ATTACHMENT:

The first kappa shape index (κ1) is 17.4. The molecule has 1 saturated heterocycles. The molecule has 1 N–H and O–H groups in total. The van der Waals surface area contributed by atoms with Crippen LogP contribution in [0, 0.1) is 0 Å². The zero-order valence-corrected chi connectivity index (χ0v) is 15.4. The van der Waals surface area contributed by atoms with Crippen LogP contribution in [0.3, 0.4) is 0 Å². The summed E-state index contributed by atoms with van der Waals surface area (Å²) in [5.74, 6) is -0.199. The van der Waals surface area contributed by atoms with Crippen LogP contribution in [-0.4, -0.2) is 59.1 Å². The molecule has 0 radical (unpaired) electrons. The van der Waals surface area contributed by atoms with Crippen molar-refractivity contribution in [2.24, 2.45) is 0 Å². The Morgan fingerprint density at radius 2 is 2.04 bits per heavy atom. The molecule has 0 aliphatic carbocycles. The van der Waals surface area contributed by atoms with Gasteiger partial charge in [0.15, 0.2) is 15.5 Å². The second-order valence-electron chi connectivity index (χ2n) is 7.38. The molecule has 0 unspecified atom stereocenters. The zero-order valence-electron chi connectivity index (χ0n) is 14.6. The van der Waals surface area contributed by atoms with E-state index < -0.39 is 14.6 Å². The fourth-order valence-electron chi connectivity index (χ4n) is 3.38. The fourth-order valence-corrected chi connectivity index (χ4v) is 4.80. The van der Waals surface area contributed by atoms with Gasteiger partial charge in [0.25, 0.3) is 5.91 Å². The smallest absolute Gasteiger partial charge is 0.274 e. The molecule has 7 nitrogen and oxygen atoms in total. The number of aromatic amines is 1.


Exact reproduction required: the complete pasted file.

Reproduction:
The first kappa shape index (κ1) is 17.4. The molecule has 1 saturated heterocycles. The molecule has 1 N–H and O–H groups in total. The van der Waals surface area contributed by atoms with Crippen LogP contribution in [0, 0.1) is 0 Å². The zero-order valence-corrected chi connectivity index (χ0v) is 15.4. The van der Waals surface area contributed by atoms with Crippen LogP contribution in [0.3, 0.4) is 0 Å². The summed E-state index contributed by atoms with van der Waals surface area (Å²) in [5.74, 6) is -0.199. The van der Waals surface area contributed by atoms with Crippen LogP contribution in [-0.4, -0.2) is 59.1 Å². The molecule has 0 radical (unpaired) electrons. The van der Waals surface area contributed by atoms with Crippen molar-refractivity contribution in [2.24, 2.45) is 0 Å². The Morgan fingerprint density at radius 2 is 2.04 bits per heavy atom. The molecule has 0 aliphatic carbocycles. The van der Waals surface area contributed by atoms with Gasteiger partial charge in [0.15, 0.2) is 15.5 Å². The second-order valence-electron chi connectivity index (χ2n) is 7.38. The molecule has 0 unspecified atom stereocenters. The zero-order valence-electron chi connectivity index (χ0n) is 14.6. The van der Waals surface area contributed by atoms with E-state index < -0.39 is 14.6 Å². The fourth-order valence-electron chi connectivity index (χ4n) is 3.38. The fourth-order valence-corrected chi connectivity index (χ4v) is 4.80. The van der Waals surface area contributed by atoms with Gasteiger partial charge in [0.25, 0.3) is 5.91 Å². The smallest absolute Gasteiger partial charge is 0.274 e. The molecule has 7 nitrogen and oxygen atoms in total. The number of aromatic amines is 1.